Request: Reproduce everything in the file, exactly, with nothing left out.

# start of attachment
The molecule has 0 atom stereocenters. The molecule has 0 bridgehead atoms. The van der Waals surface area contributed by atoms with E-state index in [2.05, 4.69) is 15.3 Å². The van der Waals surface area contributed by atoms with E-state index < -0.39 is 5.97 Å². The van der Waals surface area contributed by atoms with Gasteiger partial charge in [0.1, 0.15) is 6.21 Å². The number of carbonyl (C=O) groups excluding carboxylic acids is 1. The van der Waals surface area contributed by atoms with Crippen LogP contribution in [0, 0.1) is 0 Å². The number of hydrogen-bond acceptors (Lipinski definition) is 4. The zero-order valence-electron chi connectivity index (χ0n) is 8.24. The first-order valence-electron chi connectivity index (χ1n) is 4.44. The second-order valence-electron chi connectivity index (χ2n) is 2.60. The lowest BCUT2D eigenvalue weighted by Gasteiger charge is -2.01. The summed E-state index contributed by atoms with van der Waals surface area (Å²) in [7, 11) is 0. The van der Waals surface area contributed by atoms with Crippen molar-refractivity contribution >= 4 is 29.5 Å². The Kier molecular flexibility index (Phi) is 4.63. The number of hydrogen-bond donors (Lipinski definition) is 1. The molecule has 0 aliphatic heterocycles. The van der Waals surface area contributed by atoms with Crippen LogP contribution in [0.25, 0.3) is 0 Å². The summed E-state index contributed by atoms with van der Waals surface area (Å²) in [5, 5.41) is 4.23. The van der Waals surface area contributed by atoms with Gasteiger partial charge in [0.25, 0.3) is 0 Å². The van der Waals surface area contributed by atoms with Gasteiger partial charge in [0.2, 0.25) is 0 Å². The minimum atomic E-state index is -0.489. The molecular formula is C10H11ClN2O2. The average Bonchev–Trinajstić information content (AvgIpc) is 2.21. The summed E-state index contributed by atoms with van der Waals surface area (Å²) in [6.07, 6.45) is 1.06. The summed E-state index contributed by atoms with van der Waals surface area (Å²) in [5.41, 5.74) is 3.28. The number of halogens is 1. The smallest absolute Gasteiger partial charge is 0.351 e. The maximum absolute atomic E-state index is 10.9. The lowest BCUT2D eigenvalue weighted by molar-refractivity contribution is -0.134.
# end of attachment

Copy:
The molecule has 0 atom stereocenters. The molecule has 0 bridgehead atoms. The van der Waals surface area contributed by atoms with E-state index in [2.05, 4.69) is 15.3 Å². The van der Waals surface area contributed by atoms with E-state index < -0.39 is 5.97 Å². The van der Waals surface area contributed by atoms with Gasteiger partial charge in [0.1, 0.15) is 6.21 Å². The number of carbonyl (C=O) groups excluding carboxylic acids is 1. The van der Waals surface area contributed by atoms with Crippen LogP contribution in [0, 0.1) is 0 Å². The number of hydrogen-bond acceptors (Lipinski definition) is 4. The zero-order valence-electron chi connectivity index (χ0n) is 8.24. The first-order valence-electron chi connectivity index (χ1n) is 4.44. The second-order valence-electron chi connectivity index (χ2n) is 2.60. The lowest BCUT2D eigenvalue weighted by Gasteiger charge is -2.01. The summed E-state index contributed by atoms with van der Waals surface area (Å²) in [7, 11) is 0. The van der Waals surface area contributed by atoms with Crippen molar-refractivity contribution >= 4 is 29.5 Å². The Kier molecular flexibility index (Phi) is 4.63. The number of hydrogen-bond donors (Lipinski definition) is 1. The molecule has 0 aliphatic heterocycles. The van der Waals surface area contributed by atoms with Crippen LogP contribution in [0.25, 0.3) is 0 Å². The summed E-state index contributed by atoms with van der Waals surface area (Å²) in [5, 5.41) is 4.23. The van der Waals surface area contributed by atoms with Gasteiger partial charge in [0.25, 0.3) is 0 Å². The van der Waals surface area contributed by atoms with Gasteiger partial charge in [0.2, 0.25) is 0 Å². The minimum atomic E-state index is -0.489. The molecular formula is C10H11ClN2O2. The average Bonchev–Trinajstić information content (AvgIpc) is 2.21. The summed E-state index contributed by atoms with van der Waals surface area (Å²) in [6.07, 6.45) is 1.06. The summed E-state index contributed by atoms with van der Waals surface area (Å²) in [5.41, 5.74) is 3.28. The number of halogens is 1. The smallest absolute Gasteiger partial charge is 0.351 e. The maximum absolute atomic E-state index is 10.9. The lowest BCUT2D eigenvalue weighted by molar-refractivity contribution is -0.134.